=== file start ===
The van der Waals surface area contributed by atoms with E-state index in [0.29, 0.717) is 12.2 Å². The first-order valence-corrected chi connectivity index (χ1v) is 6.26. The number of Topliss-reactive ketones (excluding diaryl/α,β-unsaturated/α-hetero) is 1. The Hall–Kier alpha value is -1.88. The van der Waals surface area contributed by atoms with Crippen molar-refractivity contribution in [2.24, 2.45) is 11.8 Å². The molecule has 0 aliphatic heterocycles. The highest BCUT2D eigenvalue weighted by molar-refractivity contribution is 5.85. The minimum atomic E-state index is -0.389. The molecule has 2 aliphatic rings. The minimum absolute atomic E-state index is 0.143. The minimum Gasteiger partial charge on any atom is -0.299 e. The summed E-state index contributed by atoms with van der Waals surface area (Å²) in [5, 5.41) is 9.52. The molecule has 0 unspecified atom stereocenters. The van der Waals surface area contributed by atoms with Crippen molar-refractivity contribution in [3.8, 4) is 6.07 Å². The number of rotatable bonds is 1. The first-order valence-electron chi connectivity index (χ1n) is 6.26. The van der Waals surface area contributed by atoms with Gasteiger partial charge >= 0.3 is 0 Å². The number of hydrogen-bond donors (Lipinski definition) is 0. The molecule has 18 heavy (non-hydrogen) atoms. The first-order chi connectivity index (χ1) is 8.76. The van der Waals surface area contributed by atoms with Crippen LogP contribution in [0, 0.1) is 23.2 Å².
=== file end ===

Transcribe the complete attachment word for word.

The van der Waals surface area contributed by atoms with E-state index in [0.29, 0.717) is 12.2 Å². The first-order valence-corrected chi connectivity index (χ1v) is 6.26. The number of Topliss-reactive ketones (excluding diaryl/α,β-unsaturated/α-hetero) is 1. The Hall–Kier alpha value is -1.88. The van der Waals surface area contributed by atoms with Crippen molar-refractivity contribution in [2.24, 2.45) is 11.8 Å². The molecule has 0 aliphatic heterocycles. The highest BCUT2D eigenvalue weighted by molar-refractivity contribution is 5.85. The minimum atomic E-state index is -0.389. The molecule has 2 aliphatic rings. The minimum absolute atomic E-state index is 0.143. The minimum Gasteiger partial charge on any atom is -0.299 e. The summed E-state index contributed by atoms with van der Waals surface area (Å²) in [5, 5.41) is 9.52. The molecule has 0 unspecified atom stereocenters. The van der Waals surface area contributed by atoms with Crippen molar-refractivity contribution in [3.8, 4) is 6.07 Å². The number of rotatable bonds is 1. The first-order valence-electron chi connectivity index (χ1n) is 6.26. The van der Waals surface area contributed by atoms with Gasteiger partial charge >= 0.3 is 0 Å². The number of hydrogen-bond donors (Lipinski definition) is 0. The molecule has 18 heavy (non-hydrogen) atoms. The first-order chi connectivity index (χ1) is 8.76. The van der Waals surface area contributed by atoms with Crippen LogP contribution in [0, 0.1) is 23.2 Å².